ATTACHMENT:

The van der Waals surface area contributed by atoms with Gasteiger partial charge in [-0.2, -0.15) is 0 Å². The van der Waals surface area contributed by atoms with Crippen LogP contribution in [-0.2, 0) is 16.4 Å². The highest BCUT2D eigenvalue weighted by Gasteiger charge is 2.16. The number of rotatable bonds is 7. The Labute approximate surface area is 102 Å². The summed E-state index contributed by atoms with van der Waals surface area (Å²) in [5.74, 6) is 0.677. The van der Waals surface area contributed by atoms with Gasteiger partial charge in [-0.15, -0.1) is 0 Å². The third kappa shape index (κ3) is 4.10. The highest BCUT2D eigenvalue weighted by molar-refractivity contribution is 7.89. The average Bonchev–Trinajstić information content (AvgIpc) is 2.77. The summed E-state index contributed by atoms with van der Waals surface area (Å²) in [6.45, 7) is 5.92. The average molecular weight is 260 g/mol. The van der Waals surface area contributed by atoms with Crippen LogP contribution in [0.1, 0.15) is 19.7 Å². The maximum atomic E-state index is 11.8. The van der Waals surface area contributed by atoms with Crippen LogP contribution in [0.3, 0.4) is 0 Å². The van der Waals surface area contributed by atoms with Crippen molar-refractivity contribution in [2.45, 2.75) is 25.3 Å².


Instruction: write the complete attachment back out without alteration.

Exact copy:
The van der Waals surface area contributed by atoms with Gasteiger partial charge in [-0.2, -0.15) is 0 Å². The van der Waals surface area contributed by atoms with Crippen LogP contribution in [-0.2, 0) is 16.4 Å². The highest BCUT2D eigenvalue weighted by Gasteiger charge is 2.16. The number of rotatable bonds is 7. The Labute approximate surface area is 102 Å². The summed E-state index contributed by atoms with van der Waals surface area (Å²) in [5.74, 6) is 0.677. The van der Waals surface area contributed by atoms with Gasteiger partial charge in [-0.15, -0.1) is 0 Å². The third kappa shape index (κ3) is 4.10. The highest BCUT2D eigenvalue weighted by molar-refractivity contribution is 7.89. The average Bonchev–Trinajstić information content (AvgIpc) is 2.77. The summed E-state index contributed by atoms with van der Waals surface area (Å²) in [6.45, 7) is 5.92. The average molecular weight is 260 g/mol. The van der Waals surface area contributed by atoms with Crippen LogP contribution in [0.1, 0.15) is 19.7 Å². The maximum atomic E-state index is 11.8. The van der Waals surface area contributed by atoms with Crippen LogP contribution in [0.3, 0.4) is 0 Å². The van der Waals surface area contributed by atoms with Crippen molar-refractivity contribution in [2.45, 2.75) is 25.3 Å².